St. Faustina’s spiritual director once told her, “Comport your­self before God like the widow in the Gospel; although the coin she dropped into the box was of little value, it counted far more before God than all the big offerings of others.”

The poor widow, the blind man, the beggar, the prostitute, the good thief: we were all coming to God totally inadequate with nothing grand to give. But that’s precisely when God fills in those empty spaces with His grace and life. It’s in our deficiencies that we give God room to work.

On the other hand, the rich man and the Pharisees: they thought they had it together because they followed the laws and had impressive accomplishments. Only, Jesus couldn’t care less about those accomplishments on their own; He wanted the gift of their whole being in love. He wanted the good and the bad, their successes and failures.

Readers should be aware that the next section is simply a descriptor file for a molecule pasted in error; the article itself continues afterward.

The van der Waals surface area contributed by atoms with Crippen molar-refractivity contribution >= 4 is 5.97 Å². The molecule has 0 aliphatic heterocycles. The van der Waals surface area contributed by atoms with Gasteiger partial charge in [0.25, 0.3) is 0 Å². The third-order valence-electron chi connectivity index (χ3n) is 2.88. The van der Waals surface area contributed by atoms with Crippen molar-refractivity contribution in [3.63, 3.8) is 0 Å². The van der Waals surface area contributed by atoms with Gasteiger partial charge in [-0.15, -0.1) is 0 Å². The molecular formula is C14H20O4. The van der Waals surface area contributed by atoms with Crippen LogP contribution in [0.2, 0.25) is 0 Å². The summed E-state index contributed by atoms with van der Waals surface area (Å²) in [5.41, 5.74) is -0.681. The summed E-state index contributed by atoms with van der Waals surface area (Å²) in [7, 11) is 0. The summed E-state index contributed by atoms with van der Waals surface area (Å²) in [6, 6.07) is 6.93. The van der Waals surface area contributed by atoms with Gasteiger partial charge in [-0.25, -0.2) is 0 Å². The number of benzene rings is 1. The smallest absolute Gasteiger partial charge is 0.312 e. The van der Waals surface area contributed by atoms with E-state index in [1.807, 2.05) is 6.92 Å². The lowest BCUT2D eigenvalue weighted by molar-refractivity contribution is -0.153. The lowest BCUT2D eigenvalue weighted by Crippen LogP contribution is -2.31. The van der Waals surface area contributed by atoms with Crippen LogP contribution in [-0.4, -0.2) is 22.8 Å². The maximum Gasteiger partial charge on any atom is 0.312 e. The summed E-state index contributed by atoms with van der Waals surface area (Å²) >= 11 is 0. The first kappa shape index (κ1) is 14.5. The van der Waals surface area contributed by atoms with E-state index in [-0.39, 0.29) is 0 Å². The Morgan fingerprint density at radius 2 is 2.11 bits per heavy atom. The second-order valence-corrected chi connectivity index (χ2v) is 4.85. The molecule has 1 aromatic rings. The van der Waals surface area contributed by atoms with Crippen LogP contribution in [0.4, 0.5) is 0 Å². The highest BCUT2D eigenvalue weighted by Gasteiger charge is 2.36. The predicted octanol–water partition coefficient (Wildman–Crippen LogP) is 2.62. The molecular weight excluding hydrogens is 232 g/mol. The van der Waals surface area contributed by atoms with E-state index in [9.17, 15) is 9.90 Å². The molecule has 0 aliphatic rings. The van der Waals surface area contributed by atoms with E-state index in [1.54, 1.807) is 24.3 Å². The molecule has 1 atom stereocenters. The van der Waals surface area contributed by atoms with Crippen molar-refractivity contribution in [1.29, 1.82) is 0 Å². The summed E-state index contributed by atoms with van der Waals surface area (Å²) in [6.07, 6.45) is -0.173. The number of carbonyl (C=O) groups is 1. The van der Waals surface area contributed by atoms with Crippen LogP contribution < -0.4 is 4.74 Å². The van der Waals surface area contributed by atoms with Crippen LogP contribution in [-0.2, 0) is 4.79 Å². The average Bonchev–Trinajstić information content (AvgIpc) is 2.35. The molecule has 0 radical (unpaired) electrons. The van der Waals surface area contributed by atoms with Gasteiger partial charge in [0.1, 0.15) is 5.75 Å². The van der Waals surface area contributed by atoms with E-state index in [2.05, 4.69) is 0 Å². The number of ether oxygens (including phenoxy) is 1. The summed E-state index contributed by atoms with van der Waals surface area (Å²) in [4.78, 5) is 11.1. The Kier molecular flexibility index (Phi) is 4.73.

When we are filled with self, and think we’ve got this moth­ering thing down on our own, there is no room for God. When we are emptied of self, then God can fill us with His divine life. It’s in these times of postpartum mother­hood that we experience this self-emptying so poignantly, yet too often we despair and conclude that we must be failing.

But what if that’s just where God wants us to be? What if He wants it to seem as if we are failing at this mothering thing, just so we can realize how much we need Him, in the same way our babies rely on us to meet their needs?

One night, as I was journaling, I wrote that my faith is so weak. God spoke to me through Scripture and reminded me: “‘My grace is sufficient for you, for my power is made perfect in weakness.’ I will all the more gladly boast of my weaknesses, that the power of Christ may rest upon me” (2 Cor. 12:9).

When I am weak, then He is strong. A postpartum spirituality is the recognition that we are nothing without God. We must bring to God our nothingness and let Him fill the spaces with Himself; His divine life, His grace.